This volume offers an introduction to the life and work of the 3rd-century-AD Greco-Roman senator and historian Cassius Dio, whose work, although imperfectly preserved in 80 books, is of fundamental importance to our understanding of Roman history. It is said that Dio is not one of the best ancient historians and his Roman history, due to its sheer size, is often imprecise and superficial in its analysis. It has also been assumed that there was no political agenda behind the work, and that Dio's principal value to us is as a reliable copyist, who mediated the works of other, and better sources.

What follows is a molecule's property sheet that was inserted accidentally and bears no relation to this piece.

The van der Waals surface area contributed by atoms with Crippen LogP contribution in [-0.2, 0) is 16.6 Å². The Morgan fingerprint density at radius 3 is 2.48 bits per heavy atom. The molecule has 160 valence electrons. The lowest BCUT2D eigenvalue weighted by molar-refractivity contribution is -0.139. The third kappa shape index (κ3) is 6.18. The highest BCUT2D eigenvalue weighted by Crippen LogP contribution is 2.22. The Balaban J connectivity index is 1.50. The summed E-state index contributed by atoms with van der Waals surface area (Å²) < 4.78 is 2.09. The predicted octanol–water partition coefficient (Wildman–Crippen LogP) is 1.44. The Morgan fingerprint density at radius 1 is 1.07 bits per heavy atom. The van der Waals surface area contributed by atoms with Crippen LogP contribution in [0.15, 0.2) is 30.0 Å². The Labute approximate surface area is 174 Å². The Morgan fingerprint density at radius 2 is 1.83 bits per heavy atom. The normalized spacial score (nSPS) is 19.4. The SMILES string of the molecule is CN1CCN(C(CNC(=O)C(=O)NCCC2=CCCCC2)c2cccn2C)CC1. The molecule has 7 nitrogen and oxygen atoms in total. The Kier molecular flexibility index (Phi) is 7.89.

This introduction to his life and work offers a different picture. Here, Dio is presented through his Greek cultural lens as a politician with a clear vision for how Roman politics and government should be organized. Carefully selected examples will be the starting points for fresh critical analysis of Dio's work and its legacy, both in antiquity and through to the Enlightenment.
The book assumes no familiarity with Cassius Dio, his writing or context. All text will be translated and suggested further reading will point readers towards avenues for more detailed study.